A probate lawyer, or sometimes called a probate solicitor, can help family members settle debts and distribute assets following the passing of a loved on. Generally speaking, probate lawyers help the executor of the estate manage the probate process. They may also help with estate planning, the drafting of wills or living trusts, or give advice on powers of attorney.
What Does a Probate Lawyer Do?
What the lawyer does depends on whether the decedent has drafted a will prior to their death.
If there is a will, a probate lawyer may be hired to advise parties on various legal matters. For example, the lawyer may review the will to check it wasn’t written under duress, or against the best interests of the individual. Most wills go through probate without a problem, but there are some instances where the will may be challenged, which is when a probate solicitor would get involved.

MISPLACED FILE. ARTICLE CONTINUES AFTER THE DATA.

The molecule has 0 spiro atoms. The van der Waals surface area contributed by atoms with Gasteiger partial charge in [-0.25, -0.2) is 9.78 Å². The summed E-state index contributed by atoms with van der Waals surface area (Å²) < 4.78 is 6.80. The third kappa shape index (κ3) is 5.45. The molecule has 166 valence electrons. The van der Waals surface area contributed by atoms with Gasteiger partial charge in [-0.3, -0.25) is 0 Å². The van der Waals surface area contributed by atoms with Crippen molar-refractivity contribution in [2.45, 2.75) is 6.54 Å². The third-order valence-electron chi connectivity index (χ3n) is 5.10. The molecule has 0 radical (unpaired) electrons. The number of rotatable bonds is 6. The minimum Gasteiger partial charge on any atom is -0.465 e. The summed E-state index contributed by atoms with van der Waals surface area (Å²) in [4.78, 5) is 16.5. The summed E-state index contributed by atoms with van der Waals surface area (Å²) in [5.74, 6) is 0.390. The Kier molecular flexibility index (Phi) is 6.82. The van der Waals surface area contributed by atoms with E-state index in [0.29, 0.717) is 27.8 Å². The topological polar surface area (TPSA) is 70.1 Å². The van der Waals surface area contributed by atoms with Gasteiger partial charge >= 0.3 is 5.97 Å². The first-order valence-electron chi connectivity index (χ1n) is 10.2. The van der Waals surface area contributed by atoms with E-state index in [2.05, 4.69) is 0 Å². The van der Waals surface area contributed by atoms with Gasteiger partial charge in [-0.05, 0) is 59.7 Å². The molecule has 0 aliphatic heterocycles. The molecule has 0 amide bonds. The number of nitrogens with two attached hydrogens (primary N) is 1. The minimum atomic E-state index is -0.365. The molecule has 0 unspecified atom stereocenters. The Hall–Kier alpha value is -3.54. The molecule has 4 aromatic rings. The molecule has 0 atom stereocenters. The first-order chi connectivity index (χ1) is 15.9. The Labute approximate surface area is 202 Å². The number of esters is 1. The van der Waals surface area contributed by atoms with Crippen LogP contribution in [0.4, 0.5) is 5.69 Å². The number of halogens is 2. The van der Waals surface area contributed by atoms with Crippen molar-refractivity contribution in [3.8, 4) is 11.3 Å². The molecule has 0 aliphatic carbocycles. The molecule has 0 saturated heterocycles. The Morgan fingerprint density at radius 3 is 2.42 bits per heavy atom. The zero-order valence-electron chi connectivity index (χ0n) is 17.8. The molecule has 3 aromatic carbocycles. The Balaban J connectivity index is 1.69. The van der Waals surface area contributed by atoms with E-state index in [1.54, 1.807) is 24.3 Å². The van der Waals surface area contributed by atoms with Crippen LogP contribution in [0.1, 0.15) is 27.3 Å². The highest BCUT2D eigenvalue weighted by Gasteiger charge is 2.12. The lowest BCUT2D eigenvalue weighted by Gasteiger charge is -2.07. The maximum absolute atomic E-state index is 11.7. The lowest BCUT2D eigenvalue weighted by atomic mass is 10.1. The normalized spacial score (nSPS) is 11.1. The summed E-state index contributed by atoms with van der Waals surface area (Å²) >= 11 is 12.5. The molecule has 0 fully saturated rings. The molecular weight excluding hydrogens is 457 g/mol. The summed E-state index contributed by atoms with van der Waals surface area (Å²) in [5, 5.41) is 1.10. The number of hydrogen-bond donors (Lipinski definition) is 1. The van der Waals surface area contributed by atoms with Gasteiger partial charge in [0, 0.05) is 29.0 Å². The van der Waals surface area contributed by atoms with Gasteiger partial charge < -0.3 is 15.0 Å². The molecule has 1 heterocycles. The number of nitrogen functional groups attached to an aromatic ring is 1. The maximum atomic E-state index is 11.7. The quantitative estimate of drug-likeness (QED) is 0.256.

When there is no will the person is said to have died ‘intestate’. When this happens the estate will be distributed according to the intestacy laws of the area the property is in. If, for example, the person is married then the surviving spouse will receive the property. In these circumstances a probate solicitor may be instructed to assist the administrator of the estate.
If the person has died without a will, one of the relatives will be the administrator. A relative who wants to be the estates administrator must first secure ‘renunciations’ from the deceased’s other relatives. A renunciation is a legal statement renouncing one’s right to administer the estate. A probate solicitor can help secure and file these legal statements, and following these steps they can then help the administrator with the probate process.
On top of the aforementioned points, a probate lawyer may also be responsible for any of the following tasks:
- Collecting and managing life insurance policies.
- Getting the deceased’s property appraised.
- Finding and securing the deceased’s assets.
- Advising on how to pay the deceased’s bills and settle their debts.
- Preparing/ filing documents as required by a probate court.
- Managing the estates checkbook.
- Determining whether any estate taxes are owed.